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What Is a Posterior Crossbite?

Posterior crossbites are often corrected with braces.
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  • Written By: Andrew Kirmayer
  • Edited By: Shereen Skola
  • Last Modified Date: 07 September 2014
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A normal bite is when the teeth on the top jaw generally sit just over the bottom teeth. When the back teeth, or molars, sit in back of the bottom molars when the jaw is closed, dentists usually call it a posterior crossbite. The problem can be on one side or both sides of the mouth. It sometimes involves one tooth, but more than one or all of them can be affected. Orthodontists can correct the problem with braces, removable devices called retainers, or with implantable devices that spread the palate bones to a normal position.

With a posterior crossbite, the entire row of top teeth, called the dental arch, is typically arranged in a V shape instead of a U. It is generally referred to as a unilateral crossbite if it occurs on one side and a bilateral crossbite if both sides are affected. Children and adults can develop a posterior crossbite and usually, the sooner it is treated the better. Serious dental problems can result if this condition isn’t corrected, so early treatment can be an important preventative measure.

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Teeth can wear down much faster if there is a posterior crossbite. Misalignment of the posterior teeth sometimes leads to gum disease, loss of bone around the roots of teeth, and even abnormal jaw development. People can develop chewing patterns that are abnormal as well. There are various causes for posterior crossbite, but it sometimes develops from thumb or pacifier sucking, restricted airways, and genetic reasons. The bite pattern generally does not return to a normal bite if it is not treated by an orthodontist.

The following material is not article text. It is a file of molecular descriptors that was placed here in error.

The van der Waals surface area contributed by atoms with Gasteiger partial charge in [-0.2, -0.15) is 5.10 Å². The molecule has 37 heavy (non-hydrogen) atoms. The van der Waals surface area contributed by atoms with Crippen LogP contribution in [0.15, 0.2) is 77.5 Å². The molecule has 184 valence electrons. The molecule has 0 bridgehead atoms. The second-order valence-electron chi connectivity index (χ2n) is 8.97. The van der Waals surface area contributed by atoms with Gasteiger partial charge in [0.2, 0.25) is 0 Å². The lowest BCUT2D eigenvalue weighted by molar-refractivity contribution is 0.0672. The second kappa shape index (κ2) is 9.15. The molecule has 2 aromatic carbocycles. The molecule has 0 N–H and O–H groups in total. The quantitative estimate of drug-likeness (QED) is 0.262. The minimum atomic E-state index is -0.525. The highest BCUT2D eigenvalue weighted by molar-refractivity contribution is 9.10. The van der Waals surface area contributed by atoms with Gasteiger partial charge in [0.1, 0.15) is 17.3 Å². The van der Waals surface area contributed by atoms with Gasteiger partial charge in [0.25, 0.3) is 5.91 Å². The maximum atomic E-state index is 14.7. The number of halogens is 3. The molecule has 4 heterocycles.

To correct posterior crossbite, there are different kinds of orthodontic treatments. Braces are sometimes used to fix the bite. Appliances such as retainers are often used to move the back teeth into the right position. These are typically removable, but sometimes a surgically implanted device is used to expand the palate. The palate can be pushed apart when a screw is turned, and the separated bones usually grow together once they are repositioned.

There are also spring-loaded, fixed devices that usually do not require adjustment during the treatment. In clinical studies, when a posterior crossbite of baby teeth is treated, it is generally less likely that the problem will happen with the adult set of teeth. The choice of treatment typically does not affect the outcome. Some patients, however, can require more aggressive procedures than others.

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michealj
Post 1

We have observed that mostly crossbite happens with kids but adults are not safe from it, either. It's really painful.

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